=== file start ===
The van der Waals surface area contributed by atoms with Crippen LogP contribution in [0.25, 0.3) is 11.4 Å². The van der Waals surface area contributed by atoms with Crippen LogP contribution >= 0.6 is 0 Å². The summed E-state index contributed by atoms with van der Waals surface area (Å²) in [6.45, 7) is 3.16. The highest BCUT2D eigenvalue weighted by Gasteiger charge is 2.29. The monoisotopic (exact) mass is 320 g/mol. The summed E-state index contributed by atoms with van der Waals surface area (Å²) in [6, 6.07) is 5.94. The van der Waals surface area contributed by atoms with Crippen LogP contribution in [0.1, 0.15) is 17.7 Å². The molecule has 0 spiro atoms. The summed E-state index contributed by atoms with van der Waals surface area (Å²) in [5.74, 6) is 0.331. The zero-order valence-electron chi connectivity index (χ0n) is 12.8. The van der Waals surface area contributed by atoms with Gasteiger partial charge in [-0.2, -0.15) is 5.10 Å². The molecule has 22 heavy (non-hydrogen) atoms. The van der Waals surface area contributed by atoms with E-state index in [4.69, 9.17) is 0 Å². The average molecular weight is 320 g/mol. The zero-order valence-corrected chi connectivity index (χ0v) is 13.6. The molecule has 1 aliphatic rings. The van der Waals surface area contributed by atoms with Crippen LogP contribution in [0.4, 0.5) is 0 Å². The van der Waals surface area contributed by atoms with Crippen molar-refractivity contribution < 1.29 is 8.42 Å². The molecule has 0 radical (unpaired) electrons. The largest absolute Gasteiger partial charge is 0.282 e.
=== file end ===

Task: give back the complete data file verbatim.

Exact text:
The van der Waals surface area contributed by atoms with Crippen LogP contribution in [0.25, 0.3) is 11.4 Å². The van der Waals surface area contributed by atoms with Crippen LogP contribution >= 0.6 is 0 Å². The summed E-state index contributed by atoms with van der Waals surface area (Å²) in [6.45, 7) is 3.16. The highest BCUT2D eigenvalue weighted by Gasteiger charge is 2.29. The monoisotopic (exact) mass is 320 g/mol. The summed E-state index contributed by atoms with van der Waals surface area (Å²) in [6, 6.07) is 5.94. The van der Waals surface area contributed by atoms with Crippen LogP contribution in [0.1, 0.15) is 17.7 Å². The molecule has 0 spiro atoms. The summed E-state index contributed by atoms with van der Waals surface area (Å²) in [5.74, 6) is 0.331. The zero-order valence-electron chi connectivity index (χ0n) is 12.8. The van der Waals surface area contributed by atoms with Gasteiger partial charge in [-0.2, -0.15) is 5.10 Å². The molecule has 22 heavy (non-hydrogen) atoms. The van der Waals surface area contributed by atoms with E-state index in [4.69, 9.17) is 0 Å². The average molecular weight is 320 g/mol. The zero-order valence-corrected chi connectivity index (χ0v) is 13.6. The molecule has 1 aliphatic rings. The van der Waals surface area contributed by atoms with Crippen LogP contribution in [0.4, 0.5) is 0 Å². The van der Waals surface area contributed by atoms with Crippen molar-refractivity contribution < 1.29 is 8.42 Å². The molecule has 0 radical (unpaired) electrons. The largest absolute Gasteiger partial charge is 0.282 e.